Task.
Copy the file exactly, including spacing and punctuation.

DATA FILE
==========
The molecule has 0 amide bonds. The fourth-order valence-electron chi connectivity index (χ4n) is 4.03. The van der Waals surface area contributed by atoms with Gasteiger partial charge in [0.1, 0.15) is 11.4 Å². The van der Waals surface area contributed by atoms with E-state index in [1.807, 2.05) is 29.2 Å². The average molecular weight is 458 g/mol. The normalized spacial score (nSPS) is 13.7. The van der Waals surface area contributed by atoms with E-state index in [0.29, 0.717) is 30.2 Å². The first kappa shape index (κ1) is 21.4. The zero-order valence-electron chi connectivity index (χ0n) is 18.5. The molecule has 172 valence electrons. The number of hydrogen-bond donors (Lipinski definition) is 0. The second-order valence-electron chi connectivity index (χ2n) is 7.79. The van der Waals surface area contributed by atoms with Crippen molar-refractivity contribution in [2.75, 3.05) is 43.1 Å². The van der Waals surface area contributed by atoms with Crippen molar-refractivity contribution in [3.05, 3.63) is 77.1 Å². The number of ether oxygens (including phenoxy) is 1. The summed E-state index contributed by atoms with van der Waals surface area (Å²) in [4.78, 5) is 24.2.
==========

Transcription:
The molecule has 0 amide bonds. The fourth-order valence-electron chi connectivity index (χ4n) is 4.03. The van der Waals surface area contributed by atoms with Gasteiger partial charge in [0.1, 0.15) is 11.4 Å². The van der Waals surface area contributed by atoms with E-state index in [1.807, 2.05) is 29.2 Å². The average molecular weight is 458 g/mol. The normalized spacial score (nSPS) is 13.7. The van der Waals surface area contributed by atoms with E-state index in [0.29, 0.717) is 30.2 Å². The first kappa shape index (κ1) is 21.4. The zero-order valence-electron chi connectivity index (χ0n) is 18.5. The molecule has 172 valence electrons. The number of hydrogen-bond donors (Lipinski definition) is 0. The second-order valence-electron chi connectivity index (χ2n) is 7.79. The van der Waals surface area contributed by atoms with Crippen molar-refractivity contribution in [2.75, 3.05) is 43.1 Å². The van der Waals surface area contributed by atoms with Crippen molar-refractivity contribution in [3.05, 3.63) is 77.1 Å². The number of ether oxygens (including phenoxy) is 1. The summed E-state index contributed by atoms with van der Waals surface area (Å²) in [4.78, 5) is 24.2.